In a quiet neighbourhood in northern Taipei, one building conspicuously stands out from the others.
By Caroline Gluck
On the rooftop, two rather frayed red flags billow in the breeze - one is the banner of the Chinese Communist Party, the other, the national Chinese flag.
Mr Dai says he wants to redress anti-China sentiment in Taiwan
The man who put them up, Dai Chung, describes himself as a fan of the Chinese communist leader, Mao Tse-tung.
His business card describes him as the secretary general of the Chinese Communist Party's Taiwan province branch - an office he said he launched after the election of Taiwan's independence-leaning President, Chen Shui-bian, in 2000.
But it was only last month, when he advertised for a secretary in a local paper, that his activities came to the attention of the Taiwanese authorities, who've demanded he close down his operation.
Under Taiwanese law, it is illegal to establish groups which promote communism or secessionist activities.
China and Taiwan have been bitter rivals since their split at the end of the Chinese civil war. Beijing still regards Taiwan as part of its territory, to be reunited, by force if necessary.
"Taiwan has had an anti communist party for a long time, and many here are anti-Chinese," said Mr Dai, who was born in Taiwan, but whose parents are from Hunan province in China.
"Taiwan is a relatively closed territory for the Chinese Communist Party, but I believe it's a good time to develop it."
His small office is decorated with Chinese flags and pictures of Mao Tse-tung, and other Chinese communist leaders. Communist Party literature is displayed on tables and bookshelves.
Mr Dai wouldn't discuss how many members he'd recruited, or the financial help he'd received, calling them "internal matters".
But he described the necessary prerequisites for party members - saying they have to identify themselves as "Chinese", support the idea of unification, receive educational training and have their performances evaluated by the authorities in China.
He also wouldn't got into details about what he and his members did.
One event he is known to have organised is a rally, in April 2000 after the election fo President Chen, of six or seven taxis bearing Chinese flags.
But his activities may not be allowed for much longer.
The ministry of interior believes Mr Dai has violated Taiwan's Civil Association Act, which says civil groups in Taiwan are not allowed to promote communism or secessionist activities.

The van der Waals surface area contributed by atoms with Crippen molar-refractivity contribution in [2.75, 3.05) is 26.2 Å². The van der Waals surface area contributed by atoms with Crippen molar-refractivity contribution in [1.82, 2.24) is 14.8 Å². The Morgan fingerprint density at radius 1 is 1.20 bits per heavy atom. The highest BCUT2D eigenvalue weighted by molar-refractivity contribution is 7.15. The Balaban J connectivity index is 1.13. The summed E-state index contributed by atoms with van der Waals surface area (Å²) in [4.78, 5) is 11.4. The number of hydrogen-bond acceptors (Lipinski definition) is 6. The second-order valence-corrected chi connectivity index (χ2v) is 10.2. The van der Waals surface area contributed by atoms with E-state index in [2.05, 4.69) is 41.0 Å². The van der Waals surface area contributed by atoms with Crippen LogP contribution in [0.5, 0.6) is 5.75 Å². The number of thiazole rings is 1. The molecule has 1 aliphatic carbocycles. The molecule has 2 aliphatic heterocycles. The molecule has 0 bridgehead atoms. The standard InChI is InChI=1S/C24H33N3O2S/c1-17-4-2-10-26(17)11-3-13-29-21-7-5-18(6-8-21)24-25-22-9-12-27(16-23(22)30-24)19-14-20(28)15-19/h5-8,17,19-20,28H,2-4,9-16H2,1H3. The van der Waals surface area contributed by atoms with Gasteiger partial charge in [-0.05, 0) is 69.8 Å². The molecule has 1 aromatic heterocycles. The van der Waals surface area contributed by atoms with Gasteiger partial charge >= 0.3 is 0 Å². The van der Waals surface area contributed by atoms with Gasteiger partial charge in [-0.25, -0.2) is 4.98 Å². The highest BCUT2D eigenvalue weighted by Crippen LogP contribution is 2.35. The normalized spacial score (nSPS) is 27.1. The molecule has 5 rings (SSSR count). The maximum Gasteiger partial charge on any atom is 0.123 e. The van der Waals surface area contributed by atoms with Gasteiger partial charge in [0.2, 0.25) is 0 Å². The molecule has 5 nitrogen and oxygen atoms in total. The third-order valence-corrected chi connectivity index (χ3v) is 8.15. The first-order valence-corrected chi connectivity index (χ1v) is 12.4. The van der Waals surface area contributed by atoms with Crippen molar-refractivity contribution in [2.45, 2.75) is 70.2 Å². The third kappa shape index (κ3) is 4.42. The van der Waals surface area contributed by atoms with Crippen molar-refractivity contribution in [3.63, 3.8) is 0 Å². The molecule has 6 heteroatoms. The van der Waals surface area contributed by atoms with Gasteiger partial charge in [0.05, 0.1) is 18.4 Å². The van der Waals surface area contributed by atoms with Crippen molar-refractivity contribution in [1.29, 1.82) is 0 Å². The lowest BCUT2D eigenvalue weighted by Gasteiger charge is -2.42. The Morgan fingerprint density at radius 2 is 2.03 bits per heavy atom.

It's written to Mr Dai, demanding that he disband his organisation immediately. Fines of up to $2,000 could be imposed, and staff could be detained for up to two years if the order is ignored.
Huang Li-hsin, director of civil affairs at the ministry, conceded that the group had not applied to formally register with the authorities, but said it had decided to act because the group was publicly advertising its activities.
Joseph Wu, chairman of the Mainland Affairs Council - Taiwan's top official responsible for policy towards China - said the law clearly prohibited such groups from operating.
"For cross-strait relations, you understand quite well that China is engaging in all kinds of forceful actions against Taiwan. If they have a branch office operating here, I just don't know what they are going to do," he said.
Mr Dai disagreed.
"It's a question of limiting freedom of speech... We didn't officially register as a party so I don't think the government has the right to ask us to do anything."
I asked him why, if he liked China so much, he didn't go and live there?
"If I do that, Taiwan will only be left with independence supporters - it will be a paradise for Taiwan independence supporters," he said.
"Because of our love for the mainland, we should stay here and promote unification."
His neighbours also seem unfazed by the row - and the unusual activity in their neighbourhood.
"Taiwan is a free country", said Guo Pin-ruei, who lives across the street from Mr Dai.
"He supports China's Communist Party; I support Taiwan. It doesn't matter."
Many analysts believe even if Mr Dai's office was allowed to remain open - which doesn't seem likely - its impact would be minimal.
In democratic, freewheeling Taiwan, there's little love, or support, for communist ideology.